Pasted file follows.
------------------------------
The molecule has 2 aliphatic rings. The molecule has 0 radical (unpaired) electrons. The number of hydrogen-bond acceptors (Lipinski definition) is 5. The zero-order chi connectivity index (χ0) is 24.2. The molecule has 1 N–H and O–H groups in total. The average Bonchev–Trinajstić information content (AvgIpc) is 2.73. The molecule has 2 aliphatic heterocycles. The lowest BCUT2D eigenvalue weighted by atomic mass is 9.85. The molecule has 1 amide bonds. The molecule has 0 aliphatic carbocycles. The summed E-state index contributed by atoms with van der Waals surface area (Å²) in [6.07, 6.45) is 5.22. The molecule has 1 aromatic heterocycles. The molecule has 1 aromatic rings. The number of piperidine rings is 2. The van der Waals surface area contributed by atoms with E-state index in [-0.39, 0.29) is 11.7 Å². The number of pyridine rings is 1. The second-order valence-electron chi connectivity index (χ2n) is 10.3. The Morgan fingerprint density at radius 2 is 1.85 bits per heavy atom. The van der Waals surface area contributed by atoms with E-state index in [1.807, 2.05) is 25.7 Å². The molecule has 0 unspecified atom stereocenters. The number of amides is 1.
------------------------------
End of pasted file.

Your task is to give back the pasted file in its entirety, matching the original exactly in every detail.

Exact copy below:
The molecule has 2 aliphatic rings. The molecule has 0 radical (unpaired) electrons. The number of hydrogen-bond acceptors (Lipinski definition) is 5. The zero-order chi connectivity index (χ0) is 24.2. The molecule has 1 N–H and O–H groups in total. The average Bonchev–Trinajstić information content (AvgIpc) is 2.73. The molecule has 2 aliphatic heterocycles. The lowest BCUT2D eigenvalue weighted by atomic mass is 9.85. The molecule has 1 amide bonds. The molecule has 0 aliphatic carbocycles. The summed E-state index contributed by atoms with van der Waals surface area (Å²) in [6.07, 6.45) is 5.22. The molecule has 1 aromatic heterocycles. The molecule has 1 aromatic rings. The number of piperidine rings is 2. The van der Waals surface area contributed by atoms with E-state index in [-0.39, 0.29) is 11.7 Å². The number of pyridine rings is 1. The second-order valence-electron chi connectivity index (χ2n) is 10.3. The Morgan fingerprint density at radius 2 is 1.85 bits per heavy atom. The van der Waals surface area contributed by atoms with E-state index in [1.807, 2.05) is 25.7 Å². The molecule has 0 unspecified atom stereocenters. The number of amides is 1.